» ARTISSIMA 2019 «
November 1 — November 3, 2019
Opening: October 31, 2019, 5:25 pm
OVAL LINGOTTO FIERE TORINO -
New Entry - Stand FUXIA #4
1 > 3 November 2019
Opening (on invitation only): 31 October 2019
Insidious, virulent, repellent. Extremely tough to remove. They don't fly, but they do jump—and, even after extraction, they must be burned (some say with gasoline). Many suggest suffocating them with oil when they attach. DON'T DO IT. In the absence of air, they can vomit and contaminate even further. Transmitters of various infections including Lyme disease, they have afflicted, among others, countless celebrities. They lurk at the tip of shrubs near animal passages, where they anticipate the precise moment to attack. Once they have made contact with the skin, they insert the rostrum where they please, and, by injecting an anaesthetic substance, leave the pain of the bite undetected to the unfortunate victim. If left undisturbed, they rest feeding on blood for several days.
HOT AREAS: groin type, under the armpits. These are their cavities of pleasure. Even in the middle of the buttocks, they nestle. TO REMOVE: work pliers under the skin of the affected area, turning and pulling until the animal is discharged.
ART PLACES AS TICKS INFESTED ZONES
Josefin Arnell continues to disseminate ticks throughout realms of art. At the Van Abbe Museum (in the commission following the bestowal of the Theodora Niemeijer Prijs for emerging women artists based in the Netherlands), she transplanted one of gigantic proportions: a monolithic, totemic “Mother Tick” in Luna-Park-horror-movie style, who plans undisturbed her massive distribution of itchy stepchildren. From the same species are those nested at Artissima, where the artist unfolds a protean display of video, sculptures, drawings and even lenticulars, a successive step in her prolific research as well as an extension of the solo show “Suck On Me Harder, I Eat You For Starter”, presented Spring 2019 at Lily Robert.
Here in Turin, welcomed by a flaming purifying carpet with the sympathetic smile printed on Yolanda Hadid’s t-shirt, the bestiary accentuates its punk and post-pop verve with grotesque and cybernetic transfigurations. If in the video-loop “Running / Failure is a feeling that exists long before it comes”, the predatory and phobic hallucination turns into a frantic rush amidst the thick and humid woods (privileged dwelling of the infamous parasite); then in her sculptures, the attack and the contamination are in progress: the filthiness is inflicted, inoculated and propagated.
At the verge of an incestuous relationship between fetishisized attraction and visceral repulsion, two paroxysmal, androgynous, emaciated and deformed creatures are imprisoned in the virulent bite of the thirsty, inveterate insect, which, clutched to its preys, draws succulently, devouring even their souls.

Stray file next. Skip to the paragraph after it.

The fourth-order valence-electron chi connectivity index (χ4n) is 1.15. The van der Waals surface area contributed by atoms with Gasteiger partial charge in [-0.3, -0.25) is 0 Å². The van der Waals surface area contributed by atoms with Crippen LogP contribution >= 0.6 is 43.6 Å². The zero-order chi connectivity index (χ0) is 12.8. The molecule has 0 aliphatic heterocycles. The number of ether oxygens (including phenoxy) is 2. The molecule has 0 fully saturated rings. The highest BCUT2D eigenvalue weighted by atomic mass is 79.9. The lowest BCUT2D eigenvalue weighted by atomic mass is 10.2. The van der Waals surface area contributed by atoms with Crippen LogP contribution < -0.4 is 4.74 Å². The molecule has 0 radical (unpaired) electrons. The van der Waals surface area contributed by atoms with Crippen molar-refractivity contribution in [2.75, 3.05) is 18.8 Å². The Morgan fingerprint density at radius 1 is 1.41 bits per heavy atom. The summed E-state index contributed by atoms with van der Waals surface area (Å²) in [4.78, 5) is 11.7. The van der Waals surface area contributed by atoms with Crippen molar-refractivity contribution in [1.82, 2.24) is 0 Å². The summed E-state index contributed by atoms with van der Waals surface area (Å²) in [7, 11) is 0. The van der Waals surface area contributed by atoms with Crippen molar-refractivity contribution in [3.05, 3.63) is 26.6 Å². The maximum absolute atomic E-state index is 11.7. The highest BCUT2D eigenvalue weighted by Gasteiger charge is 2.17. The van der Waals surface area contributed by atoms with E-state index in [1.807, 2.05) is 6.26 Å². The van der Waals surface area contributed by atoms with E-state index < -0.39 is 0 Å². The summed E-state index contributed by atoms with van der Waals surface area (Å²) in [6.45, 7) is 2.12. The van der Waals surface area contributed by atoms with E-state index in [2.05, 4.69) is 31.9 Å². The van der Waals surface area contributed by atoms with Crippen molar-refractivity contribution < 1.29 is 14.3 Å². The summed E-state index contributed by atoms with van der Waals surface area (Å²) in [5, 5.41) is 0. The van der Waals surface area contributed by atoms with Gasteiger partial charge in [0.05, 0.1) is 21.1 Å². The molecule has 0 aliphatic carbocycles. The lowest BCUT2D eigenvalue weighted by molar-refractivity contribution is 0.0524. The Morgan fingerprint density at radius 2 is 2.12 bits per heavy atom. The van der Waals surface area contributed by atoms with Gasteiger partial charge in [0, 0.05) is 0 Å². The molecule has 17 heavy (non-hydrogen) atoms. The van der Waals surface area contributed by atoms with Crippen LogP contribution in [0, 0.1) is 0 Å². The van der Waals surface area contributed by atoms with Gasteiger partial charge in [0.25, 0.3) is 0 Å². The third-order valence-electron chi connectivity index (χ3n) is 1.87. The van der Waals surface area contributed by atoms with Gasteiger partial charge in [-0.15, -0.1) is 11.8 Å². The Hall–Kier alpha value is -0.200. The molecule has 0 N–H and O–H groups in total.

Once again, Josefin Arnell harshly stages an exuberant and raw parody of existential torments in the phantasmagoric context of natural catastrophes, with the maniacal urgency of horrific epidemics. The two disfigured lacquered sculptures—reminiscent of a dystopian Carnival float—stand as guardians of a temple to a world ruled by slobbery ticks, hunters of blood and human flesh. These abominable pests join the substantial inventory of allegories (the horse, the mother and the teenage girl) frequently enlisted by the artist to investigate recondite traumas and the deviant effects of man-made climatic destruction. Here, ticks seem to function diligently as a penance returned by Mother Nature. And in their avid act of suction, they even look like insatiable sucklings, re-configuring and reinforcing the artist’s recurrent incursions in the un-official meanders of motherhood.
Text by Fabio Santacroce
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Floating between aspects of documentary and fiction, Josefin Arnell’s work methodically navigates the space between exuberance and self-exploitation. Her often favored medium of video freely traverses digital and physical boundaries, including performance, installation, objects, poetry and drawings. Through storytelling, loose narratives are often centered around characters that attempt to navigate contemporary infrastructures with impossible demands. These characters veer toward endless monologues rather than conversations, meanwhile interlacing in a sort of metasphere to compose a script. By often choosing to work with non-actors, she captures a rawness that reflects an emotional landscape exploring unattainable desires, perfectionism and control. The teenage girl, the horse and the mother are recurring characters alongside clumsy allegories wrestling with conflicts of the human condition or environmental catastrophes. In addition to her solo work, she is also active in various collective projects and self-initiatives—most notably, HellFun, a collaboration between Josefin Arnell & Max Göran. HellFun makes films and performances, preferring to be brave and pathetic rather than drowning in shame. Another collaborative platform, Horsegirl, is run with artist Natasja Loutchko exploring intimacy and sisterhood. HorseGirl is currently developing their first feature film, starring both of the artists’ mothers.
In 2018, Josefin Arnell was awarded the Theodora Niemeijer Prijs—a prize for emerging female artists based in the Netherlands, which additionally resulted in a commissioned exhibition at Van Abbe Museum (Eindhoven). Arnell’s work has also been presented at International Documentary Film Festival (Amsterdam), Kunsthalle Münster (Münster), Beursschouwburg (Brussels), Contemporary Art Center Vilnius (Vilnius), and Moscow International Biennale for Young Art 2018 (Moscow). From 2015 to 2016, she participated in the two-year residency program Rijksakademie van Beeldende kunsten (Amsterdam). She holds an MA in Dirty Art from Sandberg Instituut (Amsterdam).